So if we're really sayin' we should be like sports or band programs, then the only time the lads should be in uniform is during a formal public performance of some sort, and only while they're performing. For all da rest, they should be in T-shirts. ;) And the adults should never be in a copy of the kids' uniform, but should instead dress like adults.

 

At least that's my answer, SR540. Can't imagine why some bright young scout hasn't landed it on yeh by now. :)

 

JoeBob, I think you've got da right of it. If yeh establish some solid internal guidelines of the sort yeh suggest, I think you'll both look more uniform and you'll find yeh get more buy-in from everyone from the boys to the womenfolk.

 

Beavah

 

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Could you see a guy showing up for the NY Giants bootcamp, saying he really likes the team and playing football, but insists on wearing his own pants (jeans). Or deciding to wear your own color and style jersey to play with the Lakers. Or showing up at the recruiting station to join the military, but insisting you won't wear the uniform. Maybe there are things that could be better with the uniform, but I find today's uniforms leaps and bounds better than the junk we had in the 1970's. The shorts that can be used as a swimsuit, for summer wear, if it had a button rather than a snap it would be better, but even like they are are far better than anything I've found at any of the leading outdoorwear suppliers. I had a backpacking trip that I knew would be hot, very high humidity, lots of streams to cross and swim in, and those shorts(no undies) were all I needed. They wore incredibly well. The Supplex zip-off pants don't always look sharp, but they are durable and wear well. If it is cold out, I use layers. From what I can tell, I'm lucky I got a bunch of the pants when they were on clearance for $5 each. I'm tall, so the shorts(when zipped off) don't hang so long, but I've noticed the newer ones are well below the knee for most folks. My brother hates them, but is jealous of mine. Honestly, if I had some that didn't fit right, just like for any uniform I had to wear, I would get them altered to fit for me. This is something I wear several times a week, so I expect it to fit right. If what you have doesn't fit, why are you complaining about it rather than fixing it so they wear correctly for you. Maybe I can find a pair of jeans off the rack that fits better than the uniform, but that will never be the uniform.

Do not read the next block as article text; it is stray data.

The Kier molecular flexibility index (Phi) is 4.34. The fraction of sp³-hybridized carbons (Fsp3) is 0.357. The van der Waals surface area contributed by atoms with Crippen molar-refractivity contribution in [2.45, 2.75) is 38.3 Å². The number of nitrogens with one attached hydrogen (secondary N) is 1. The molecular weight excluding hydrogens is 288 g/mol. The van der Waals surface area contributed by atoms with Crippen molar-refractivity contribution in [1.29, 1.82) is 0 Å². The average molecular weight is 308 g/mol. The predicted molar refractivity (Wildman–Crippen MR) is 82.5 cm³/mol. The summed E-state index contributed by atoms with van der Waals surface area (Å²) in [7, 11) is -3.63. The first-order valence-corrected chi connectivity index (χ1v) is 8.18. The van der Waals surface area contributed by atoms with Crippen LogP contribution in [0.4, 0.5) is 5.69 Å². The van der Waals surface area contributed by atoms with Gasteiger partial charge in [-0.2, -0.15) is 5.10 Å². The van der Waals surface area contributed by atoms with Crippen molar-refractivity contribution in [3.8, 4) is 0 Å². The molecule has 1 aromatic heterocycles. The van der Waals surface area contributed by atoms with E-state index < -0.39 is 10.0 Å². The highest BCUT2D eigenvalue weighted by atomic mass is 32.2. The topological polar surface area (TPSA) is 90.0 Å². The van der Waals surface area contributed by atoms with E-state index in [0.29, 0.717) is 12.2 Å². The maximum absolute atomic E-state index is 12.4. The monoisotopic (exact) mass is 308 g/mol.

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drmbear: that's harsh. So you are saying that on top of the $40, now I have to spend who knows how much more and get them TAILORED so they fit right?